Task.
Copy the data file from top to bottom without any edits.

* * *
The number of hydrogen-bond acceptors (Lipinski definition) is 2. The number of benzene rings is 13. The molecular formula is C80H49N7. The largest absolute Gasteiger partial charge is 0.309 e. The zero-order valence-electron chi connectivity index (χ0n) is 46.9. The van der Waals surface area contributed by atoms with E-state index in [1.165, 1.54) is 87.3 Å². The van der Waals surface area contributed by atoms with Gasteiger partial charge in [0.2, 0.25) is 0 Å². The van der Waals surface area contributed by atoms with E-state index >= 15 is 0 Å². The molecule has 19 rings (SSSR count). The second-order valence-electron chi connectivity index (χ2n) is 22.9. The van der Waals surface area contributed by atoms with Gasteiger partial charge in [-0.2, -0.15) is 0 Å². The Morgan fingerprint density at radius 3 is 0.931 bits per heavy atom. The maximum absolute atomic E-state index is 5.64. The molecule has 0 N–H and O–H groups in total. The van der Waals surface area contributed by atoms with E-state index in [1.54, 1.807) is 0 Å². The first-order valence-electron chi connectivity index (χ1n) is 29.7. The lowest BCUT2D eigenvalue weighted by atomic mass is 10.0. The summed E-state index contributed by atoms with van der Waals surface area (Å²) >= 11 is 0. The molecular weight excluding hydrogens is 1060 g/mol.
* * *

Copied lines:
The number of hydrogen-bond acceptors (Lipinski definition) is 2. The number of benzene rings is 13. The molecular formula is C80H49N7. The largest absolute Gasteiger partial charge is 0.309 e. The zero-order valence-electron chi connectivity index (χ0n) is 46.9. The van der Waals surface area contributed by atoms with E-state index in [1.165, 1.54) is 87.3 Å². The van der Waals surface area contributed by atoms with Gasteiger partial charge in [0.2, 0.25) is 0 Å². The van der Waals surface area contributed by atoms with E-state index >= 15 is 0 Å². The molecule has 19 rings (SSSR count). The second-order valence-electron chi connectivity index (χ2n) is 22.9. The van der Waals surface area contributed by atoms with Gasteiger partial charge in [-0.2, -0.15) is 0 Å². The Morgan fingerprint density at radius 3 is 0.931 bits per heavy atom. The maximum absolute atomic E-state index is 5.64. The molecule has 0 N–H and O–H groups in total. The van der Waals surface area contributed by atoms with E-state index in [1.54, 1.807) is 0 Å². The first-order valence-electron chi connectivity index (χ1n) is 29.7. The lowest BCUT2D eigenvalue weighted by atomic mass is 10.0. The summed E-state index contributed by atoms with van der Waals surface area (Å²) >= 11 is 0. The molecular weight excluding hydrogens is 1060 g/mol.